Combined heat and power unit: generate your own electricity and heat

large block heat and power plant also exists in small for real estate

A block heat and power plant generates electricity and heat at the same time and is, depending on the size, also interesting for single-family houses. How a CHP unit works, what fuels it can run on, and what you should know about costs and financial subsidies.

What is a cogeneration unit and how does it work?

A combined heat and power plant (CHP) uses cogeneration to generate electricity and heat for heating and hot water from a single fuel. Due to the double benefit you have an extremely high efficiency. The power plants are available both in large form for supplying entire city districts and as compact, mini, micro or nano CHP units for private single and multi-family homes.

Good to know: efficiency describes the efficiency of a system, in concrete terms the ratio between energy used and usable energy.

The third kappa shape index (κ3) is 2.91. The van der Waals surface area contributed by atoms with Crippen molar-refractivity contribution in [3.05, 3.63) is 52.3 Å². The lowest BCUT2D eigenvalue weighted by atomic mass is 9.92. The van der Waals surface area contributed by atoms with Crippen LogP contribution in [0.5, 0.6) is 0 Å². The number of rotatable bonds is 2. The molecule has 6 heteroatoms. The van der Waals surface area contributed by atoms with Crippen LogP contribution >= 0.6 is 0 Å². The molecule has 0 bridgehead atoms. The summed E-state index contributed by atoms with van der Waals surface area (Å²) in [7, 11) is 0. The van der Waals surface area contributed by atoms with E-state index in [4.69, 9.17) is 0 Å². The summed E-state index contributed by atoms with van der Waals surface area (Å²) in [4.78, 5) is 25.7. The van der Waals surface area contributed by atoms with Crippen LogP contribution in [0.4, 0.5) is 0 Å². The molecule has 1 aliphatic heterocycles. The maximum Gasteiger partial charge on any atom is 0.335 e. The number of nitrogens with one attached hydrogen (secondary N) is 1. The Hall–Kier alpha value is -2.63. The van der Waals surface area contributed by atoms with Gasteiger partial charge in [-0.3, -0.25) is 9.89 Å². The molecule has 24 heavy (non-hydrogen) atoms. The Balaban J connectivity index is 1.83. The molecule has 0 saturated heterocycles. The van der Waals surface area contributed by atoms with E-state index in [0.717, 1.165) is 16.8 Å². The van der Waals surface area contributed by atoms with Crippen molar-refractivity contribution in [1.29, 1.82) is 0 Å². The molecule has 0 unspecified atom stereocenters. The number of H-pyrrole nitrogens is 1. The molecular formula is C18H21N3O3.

The core of a CHP unit's operation is a combustion engine. Unlike a car, however, the energy generated by burning a fuel is not used for acceleration on the road, but to drive a generator to produce electricity. The heat generated during combustion is used to operate the heating system and to heat water. Electricity and heat are generated in a ratio of approximately 1:3 – one kilowatt of electrical power provides about three kilowatts of thermal power for heating.

What types of CHP are there?